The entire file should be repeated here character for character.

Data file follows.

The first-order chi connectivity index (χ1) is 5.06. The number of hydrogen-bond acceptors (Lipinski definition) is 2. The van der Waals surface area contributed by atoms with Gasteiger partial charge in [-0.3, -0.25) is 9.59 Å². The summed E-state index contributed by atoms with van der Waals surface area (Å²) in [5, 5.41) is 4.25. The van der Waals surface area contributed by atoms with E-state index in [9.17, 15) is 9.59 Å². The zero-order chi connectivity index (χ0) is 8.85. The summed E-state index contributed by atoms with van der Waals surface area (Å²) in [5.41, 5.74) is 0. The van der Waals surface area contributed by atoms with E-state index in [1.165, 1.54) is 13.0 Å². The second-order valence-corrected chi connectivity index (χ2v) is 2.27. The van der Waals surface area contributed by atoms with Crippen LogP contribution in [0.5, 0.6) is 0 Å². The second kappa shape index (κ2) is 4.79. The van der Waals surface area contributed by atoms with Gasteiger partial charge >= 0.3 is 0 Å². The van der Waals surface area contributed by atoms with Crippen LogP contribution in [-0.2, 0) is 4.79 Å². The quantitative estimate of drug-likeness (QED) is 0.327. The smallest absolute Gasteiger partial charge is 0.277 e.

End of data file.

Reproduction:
The first-order chi connectivity index (χ1) is 5.06. The number of hydrogen-bond acceptors (Lipinski definition) is 2. The van der Waals surface area contributed by atoms with Gasteiger partial charge in [-0.3, -0.25) is 9.59 Å². The summed E-state index contributed by atoms with van der Waals surface area (Å²) in [5, 5.41) is 4.25. The van der Waals surface area contributed by atoms with E-state index in [9.17, 15) is 9.59 Å². The zero-order chi connectivity index (χ0) is 8.85. The summed E-state index contributed by atoms with van der Waals surface area (Å²) in [5.41, 5.74) is 0. The van der Waals surface area contributed by atoms with E-state index in [1.165, 1.54) is 13.0 Å². The second-order valence-corrected chi connectivity index (χ2v) is 2.27. The van der Waals surface area contributed by atoms with Crippen LogP contribution in [0.5, 0.6) is 0 Å². The second kappa shape index (κ2) is 4.79. The van der Waals surface area contributed by atoms with Gasteiger partial charge >= 0.3 is 0 Å². The van der Waals surface area contributed by atoms with Crippen LogP contribution in [-0.2, 0) is 4.79 Å². The quantitative estimate of drug-likeness (QED) is 0.327. The smallest absolute Gasteiger partial charge is 0.277 e.